They have spent two years working on a proposed reality TV show based on their charity work. Now family members are organizing a benefit for them.
Earlene, 44, is being treated for stage 2 ovarian cancer. Doctors removed a melon-size tumor in March.
"It's hard for us to be the ones with our hands out," said Dean, 42, of Smithton. "When her family first approached us (about the benefit), we were like, 'No, we don't want to do that.'"
Then the medical bills started rolling in. Only a small portion is covered by Earlene's health insurance.
She has undergone two of her six chemotherapy treatments, which are spaced three weeks apart. The first one cost
"It's obscene," said her sister-in-law
Kris is organizing the benefit with another sister-in-law,
It will be held from
Admission is free. Money will be raised through raffles and food sales. Parents also can buy
"We can't help with the illness, but we can help with the financial burden," Kris said.
The benefit also will be used to distribute information about early cancer detection.
Dean is a stand-up comedian who performs throughout the Midwest. He recently went back to his old job as a union laborer to help with expenses. Earlene formerly cleaned houses.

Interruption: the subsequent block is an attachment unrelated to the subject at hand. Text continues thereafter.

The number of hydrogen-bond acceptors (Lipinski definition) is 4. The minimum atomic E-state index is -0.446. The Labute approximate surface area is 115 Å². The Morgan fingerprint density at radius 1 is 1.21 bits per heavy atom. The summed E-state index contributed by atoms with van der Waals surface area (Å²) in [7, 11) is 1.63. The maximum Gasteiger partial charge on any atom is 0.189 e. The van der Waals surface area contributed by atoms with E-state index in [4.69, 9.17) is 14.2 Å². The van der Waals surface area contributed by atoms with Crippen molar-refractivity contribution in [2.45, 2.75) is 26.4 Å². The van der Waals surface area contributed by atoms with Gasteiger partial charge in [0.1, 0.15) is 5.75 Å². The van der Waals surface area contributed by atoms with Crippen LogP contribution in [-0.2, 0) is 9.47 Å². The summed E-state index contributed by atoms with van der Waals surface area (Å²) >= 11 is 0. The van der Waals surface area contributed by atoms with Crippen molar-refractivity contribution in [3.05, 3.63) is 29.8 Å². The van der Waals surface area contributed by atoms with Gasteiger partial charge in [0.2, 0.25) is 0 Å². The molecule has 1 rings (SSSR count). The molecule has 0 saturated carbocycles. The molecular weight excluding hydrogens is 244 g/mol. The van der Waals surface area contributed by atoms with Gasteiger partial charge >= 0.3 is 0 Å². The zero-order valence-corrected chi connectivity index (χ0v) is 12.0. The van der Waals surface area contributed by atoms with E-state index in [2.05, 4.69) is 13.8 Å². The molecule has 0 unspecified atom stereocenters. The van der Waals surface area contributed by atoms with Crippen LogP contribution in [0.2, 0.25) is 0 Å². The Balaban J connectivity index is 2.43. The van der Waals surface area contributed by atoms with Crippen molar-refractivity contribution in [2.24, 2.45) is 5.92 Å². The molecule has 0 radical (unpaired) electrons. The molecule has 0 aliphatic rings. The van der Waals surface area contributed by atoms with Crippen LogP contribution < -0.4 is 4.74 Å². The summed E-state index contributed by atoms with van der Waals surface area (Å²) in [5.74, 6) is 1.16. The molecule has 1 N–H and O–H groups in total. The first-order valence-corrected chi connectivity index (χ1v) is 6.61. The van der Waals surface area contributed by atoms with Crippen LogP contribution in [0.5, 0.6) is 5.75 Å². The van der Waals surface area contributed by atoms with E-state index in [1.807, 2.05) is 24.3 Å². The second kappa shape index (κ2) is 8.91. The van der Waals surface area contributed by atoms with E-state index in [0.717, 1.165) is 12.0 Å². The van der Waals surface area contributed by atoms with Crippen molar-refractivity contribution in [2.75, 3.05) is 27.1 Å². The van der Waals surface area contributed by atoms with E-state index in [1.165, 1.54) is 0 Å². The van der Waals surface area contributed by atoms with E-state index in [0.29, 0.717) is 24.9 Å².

Two years ago, Dean filmed a pilot for a proposed reality TV show called "The Long Road Home."
"A production company in L.A. bought an option on the show," Dean said. "That means they're the only ones allowed to pitch it to a network.
"About two months ago, I got the option back. So we're repackaging it and spicing it up a little."
The show's concept is partly based on a dark period in Dean's life. He served seven years in prison for bank robbery.
After his release, Dean returned to comedy and decided to combine road trips with charity work to pay his debt to society.
"My family has a saying: 'If you can find a way to laugh at a problem, you can find a way to get through it,'" he said.
The pilot was filmed at the Mary Brown Center in East St. Louis. Dean and his comedian friends delivered gifts to children, told jokes and arranged for a visit by llamas.
Earlene likely would not have detected her cancer early if not for gastric-bypass surgery in May of 2013. After losing 100 pounds, she felt a lump in her stomach.
The lump grew from softball size to melon size in the week between an initial scan and surgery.
"By the grace of God, we caught it before it spread," Earlene said. "It's called clear-cell ovarian cancer, and it spreads really quickly. They said I was super lucky."
Chemotherapy caused Earlene's hair to fall out, so she and Dean went wig shopping. He shaved his head in solidarity.
The Schardans are thankful for family support, particularly from their two sons,
"(The chemo) knocks me down off my feet for a week to 10 days," Earlene said. "It makes me really sick, but it's worth it if it keeps the cancer from coming back."
At a glance
Activities: Live music, food for sale,
Information: Call 314-502-9488, email email@example.com or visit forearlene.webs.com (donations can be made via PayPal)
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